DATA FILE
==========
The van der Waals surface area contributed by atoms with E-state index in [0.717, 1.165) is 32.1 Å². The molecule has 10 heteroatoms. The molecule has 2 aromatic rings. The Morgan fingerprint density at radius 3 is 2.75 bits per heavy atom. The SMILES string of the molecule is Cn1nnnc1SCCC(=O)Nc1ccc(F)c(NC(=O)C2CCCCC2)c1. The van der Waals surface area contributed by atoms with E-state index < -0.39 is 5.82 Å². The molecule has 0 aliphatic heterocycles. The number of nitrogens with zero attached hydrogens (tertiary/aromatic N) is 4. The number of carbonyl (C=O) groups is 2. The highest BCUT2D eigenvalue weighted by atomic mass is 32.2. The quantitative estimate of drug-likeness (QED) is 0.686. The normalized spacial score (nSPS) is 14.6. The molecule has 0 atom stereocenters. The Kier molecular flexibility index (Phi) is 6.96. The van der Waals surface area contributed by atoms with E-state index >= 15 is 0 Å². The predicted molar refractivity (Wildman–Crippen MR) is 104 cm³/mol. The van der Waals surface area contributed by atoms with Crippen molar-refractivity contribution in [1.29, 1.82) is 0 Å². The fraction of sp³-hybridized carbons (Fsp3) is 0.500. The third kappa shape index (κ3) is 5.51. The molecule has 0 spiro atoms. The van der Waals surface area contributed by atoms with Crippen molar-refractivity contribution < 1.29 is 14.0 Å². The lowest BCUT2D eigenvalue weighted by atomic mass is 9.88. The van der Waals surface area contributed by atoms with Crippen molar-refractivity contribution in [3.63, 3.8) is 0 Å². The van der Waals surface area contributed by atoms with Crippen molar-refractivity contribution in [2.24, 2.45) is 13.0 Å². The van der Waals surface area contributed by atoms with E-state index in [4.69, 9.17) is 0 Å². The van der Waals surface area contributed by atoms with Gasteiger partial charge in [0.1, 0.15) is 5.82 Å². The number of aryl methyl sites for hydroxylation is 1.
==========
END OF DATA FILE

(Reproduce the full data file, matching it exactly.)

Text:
The van der Waals surface area contributed by atoms with E-state index in [0.717, 1.165) is 32.1 Å². The molecule has 10 heteroatoms. The molecule has 2 aromatic rings. The Morgan fingerprint density at radius 3 is 2.75 bits per heavy atom. The SMILES string of the molecule is Cn1nnnc1SCCC(=O)Nc1ccc(F)c(NC(=O)C2CCCCC2)c1. The van der Waals surface area contributed by atoms with E-state index < -0.39 is 5.82 Å². The molecule has 0 aliphatic heterocycles. The number of nitrogens with zero attached hydrogens (tertiary/aromatic N) is 4. The number of carbonyl (C=O) groups is 2. The highest BCUT2D eigenvalue weighted by atomic mass is 32.2. The quantitative estimate of drug-likeness (QED) is 0.686. The normalized spacial score (nSPS) is 14.6. The molecule has 0 atom stereocenters. The Kier molecular flexibility index (Phi) is 6.96. The van der Waals surface area contributed by atoms with E-state index >= 15 is 0 Å². The predicted molar refractivity (Wildman–Crippen MR) is 104 cm³/mol. The van der Waals surface area contributed by atoms with Crippen molar-refractivity contribution in [1.29, 1.82) is 0 Å². The fraction of sp³-hybridized carbons (Fsp3) is 0.500. The third kappa shape index (κ3) is 5.51. The molecule has 0 spiro atoms. The van der Waals surface area contributed by atoms with Crippen molar-refractivity contribution < 1.29 is 14.0 Å². The lowest BCUT2D eigenvalue weighted by atomic mass is 9.88. The van der Waals surface area contributed by atoms with Crippen molar-refractivity contribution in [3.63, 3.8) is 0 Å². The van der Waals surface area contributed by atoms with Crippen molar-refractivity contribution in [2.24, 2.45) is 13.0 Å². The van der Waals surface area contributed by atoms with E-state index in [4.69, 9.17) is 0 Å². The van der Waals surface area contributed by atoms with Gasteiger partial charge in [0.1, 0.15) is 5.82 Å². The number of aryl methyl sites for hydroxylation is 1.